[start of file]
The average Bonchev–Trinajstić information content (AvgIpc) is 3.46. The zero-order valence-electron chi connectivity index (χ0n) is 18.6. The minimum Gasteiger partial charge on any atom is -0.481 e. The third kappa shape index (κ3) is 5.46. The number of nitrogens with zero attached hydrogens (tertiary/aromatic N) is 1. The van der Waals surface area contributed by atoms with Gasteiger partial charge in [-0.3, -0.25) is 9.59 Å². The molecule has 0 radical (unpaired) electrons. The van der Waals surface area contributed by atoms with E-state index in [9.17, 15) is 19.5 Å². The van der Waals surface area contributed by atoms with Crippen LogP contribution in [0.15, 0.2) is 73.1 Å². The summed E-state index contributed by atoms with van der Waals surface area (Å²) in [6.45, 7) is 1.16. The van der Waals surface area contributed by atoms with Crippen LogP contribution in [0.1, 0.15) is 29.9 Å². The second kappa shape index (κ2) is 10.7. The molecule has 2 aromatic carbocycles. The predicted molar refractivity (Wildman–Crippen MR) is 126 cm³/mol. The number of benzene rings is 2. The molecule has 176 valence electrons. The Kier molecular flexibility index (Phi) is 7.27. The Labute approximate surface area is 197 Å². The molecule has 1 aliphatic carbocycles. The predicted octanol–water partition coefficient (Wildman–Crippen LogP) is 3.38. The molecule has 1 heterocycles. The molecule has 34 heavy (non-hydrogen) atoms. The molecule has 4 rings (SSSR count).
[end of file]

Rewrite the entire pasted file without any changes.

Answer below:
The average Bonchev–Trinajstić information content (AvgIpc) is 3.46. The zero-order valence-electron chi connectivity index (χ0n) is 18.6. The minimum Gasteiger partial charge on any atom is -0.481 e. The third kappa shape index (κ3) is 5.46. The number of nitrogens with zero attached hydrogens (tertiary/aromatic N) is 1. The van der Waals surface area contributed by atoms with Gasteiger partial charge in [-0.3, -0.25) is 9.59 Å². The molecule has 0 radical (unpaired) electrons. The van der Waals surface area contributed by atoms with E-state index in [9.17, 15) is 19.5 Å². The van der Waals surface area contributed by atoms with Crippen LogP contribution in [0.15, 0.2) is 73.1 Å². The summed E-state index contributed by atoms with van der Waals surface area (Å²) in [6.45, 7) is 1.16. The van der Waals surface area contributed by atoms with Crippen LogP contribution in [0.1, 0.15) is 29.9 Å². The second kappa shape index (κ2) is 10.7. The molecule has 2 aromatic carbocycles. The predicted molar refractivity (Wildman–Crippen MR) is 126 cm³/mol. The number of benzene rings is 2. The molecule has 176 valence electrons. The Kier molecular flexibility index (Phi) is 7.27. The Labute approximate surface area is 197 Å². The molecule has 1 aliphatic carbocycles. The predicted octanol–water partition coefficient (Wildman–Crippen LogP) is 3.38. The molecule has 1 heterocycles. The molecule has 34 heavy (non-hydrogen) atoms. The molecule has 4 rings (SSSR count).